Religion Today Summaries, January 6, 2003

Religion Today Summaries, January 6, 2003

In Today's Edition:

  • Tressell's Faith in Christ Evident in National Champion Ohio State Team
  • Friends Gather in Yemen to Remember Lives of Slain Hospital Workers
  • Religious Freedom?  Some Things Never Change in Former Soviet Union

Tressell's Faith in Christ Evident in National Champion Ohio State Team
Art Stricklin

(Baptist Press) Looking for an explanation for the Buckeyes' amazing 13-0 record and national championship title?  Look no further than the faith head coach Jim Tressel and his players have shown in each other and their own spiritual progress.  Tressel has been the Buckeyes' coach for less than two years but has taken the Scarlet and Gray back to their once familiar place at the top of the college football mountain.  Maybe not so well known is Tressel's declaration of his job at OSU as, "my ministry," and his faithful attendance at the early Friday morning coaches Bible study and the Friday night players Bible study.  The optional Friday night gathering at the athletic complex plays a big part in strengthening the players for the challenges on and off the football field.  They have a time of sharing and praying, worship and often hear from a former Buckeye great sharing his Christian faith including among others former Buckeyes' All-American Clark Kellogg.  "We've had over two dozen Buckeye players share their faith in churches, and schools," Schmidtke added. "That is thanks to a great coach, great support and great kids."

His star players have been quick to pick up on the positive message delivered through the Ohio State program.  "Football is very important to me at Ohio State, but its importance pales in comparison of Jesus Christ in my life," said starting cornerback Dustin Fox.  "It helps keep me strong during all what we've been through, to walk straight and stay in the word."  His legacy of spiritual leadership has also rubbed off on many.  Sophomore running back Maurice Hall, who scored the winning touchdowns against both Illinois and Michigan, has recorded statewide radio interviews about his personal faith as have junior tights Ben Hartsock and Jason Caldwell and sophomore cornerback Fox.  "My faith and my belief system has helped drive my competitive fire and my personal walk with Christ," said Hartsock.  Maybe Ohio State's amazing season and 2002 national title isn't so amazing when you know the true source of strength for the head coach and his players.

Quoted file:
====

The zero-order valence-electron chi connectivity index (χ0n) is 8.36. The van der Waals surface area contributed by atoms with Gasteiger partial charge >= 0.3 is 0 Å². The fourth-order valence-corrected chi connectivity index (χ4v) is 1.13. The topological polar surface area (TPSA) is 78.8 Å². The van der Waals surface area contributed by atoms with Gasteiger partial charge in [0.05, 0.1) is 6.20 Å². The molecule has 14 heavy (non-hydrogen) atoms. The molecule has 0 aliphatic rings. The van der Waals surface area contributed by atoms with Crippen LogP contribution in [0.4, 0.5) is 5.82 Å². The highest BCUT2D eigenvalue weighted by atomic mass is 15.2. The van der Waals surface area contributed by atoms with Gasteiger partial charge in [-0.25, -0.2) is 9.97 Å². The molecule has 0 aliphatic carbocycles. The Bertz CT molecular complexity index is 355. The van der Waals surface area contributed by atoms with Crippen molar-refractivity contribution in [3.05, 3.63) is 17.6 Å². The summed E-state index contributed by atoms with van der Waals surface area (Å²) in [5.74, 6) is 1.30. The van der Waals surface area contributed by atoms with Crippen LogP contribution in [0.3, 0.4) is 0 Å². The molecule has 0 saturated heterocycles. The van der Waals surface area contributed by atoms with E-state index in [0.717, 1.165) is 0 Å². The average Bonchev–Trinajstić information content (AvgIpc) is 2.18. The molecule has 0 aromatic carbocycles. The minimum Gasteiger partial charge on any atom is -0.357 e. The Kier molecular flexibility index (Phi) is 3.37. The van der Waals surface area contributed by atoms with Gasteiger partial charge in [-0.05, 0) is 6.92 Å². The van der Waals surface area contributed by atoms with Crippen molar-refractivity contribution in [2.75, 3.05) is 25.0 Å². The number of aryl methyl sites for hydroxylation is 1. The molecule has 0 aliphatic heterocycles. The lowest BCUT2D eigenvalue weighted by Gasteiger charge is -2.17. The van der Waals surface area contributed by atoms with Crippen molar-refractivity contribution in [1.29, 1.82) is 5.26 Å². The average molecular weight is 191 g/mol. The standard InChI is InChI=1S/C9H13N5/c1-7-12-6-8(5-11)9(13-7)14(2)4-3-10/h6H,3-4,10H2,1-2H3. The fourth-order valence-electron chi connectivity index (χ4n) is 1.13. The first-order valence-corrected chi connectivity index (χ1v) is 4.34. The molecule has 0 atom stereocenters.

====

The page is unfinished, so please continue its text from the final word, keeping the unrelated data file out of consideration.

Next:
Friends Gather in Yemen to Remember Lives of Slain Hospital Workers
Mark Kelly

(Baptist Press) About 275 Yemenis, Americans and other internationals gathered to remember the lives of three International Mission Board workers murdered Dec. 30 at the Baptist hospital in Jibla, Yemen.  In the auditorium of the International School in Yemen's capital, Sanaa, friends and co-workers of Martha Myers, Bill Koehn and Kathy Gariety shared memories of their lives, sang favorite Christian songs and quoted Scriptures close to their hearts.  "It was good for people who loved them to be able to remember Martha, Bill and Kathy, to honor the Christ they loved and served and to worship him for the way he worked in and through their lives," said John Brady, who leads IMB work in northern Africa and the Middle East.  "We were able to express our sorrow about their deaths and share the hope that gives us all meaning and the strength we need to move forward," he said.  The three were killed Dec. 30 when a lone gunman burst into a room where they were holding an early morning meeting.  He opened fire on them with a semiautomatic pistol, and then moved to another room where he seriously wounded a fourth worker, pharmacist Don Caswell.

Religious Freedom?  Some Things Never Change in Former Soviet Union

(Charisma News) A Pentecostal church in the southern town of Kherson has been ordered closed by a local court for conducting public services without prior consent from authorities.  The Church of Christ, led by pastor Pavel Kudashev, was told this month to halt its activities, Keston News Service (KNS) reported.  The court ruled that church services "were repeatedly held in June and July 2002 without permission from and agreement with the local authorities."  Ukrainian law requires permission for public religious events.  KNS also reported that a criminal case has been lodged against the church.  At a recent hearing a government psychiatrist and other witnesses testified that the congregation's religious rituals caused some members of the community "psychological disorders" and damaged their health.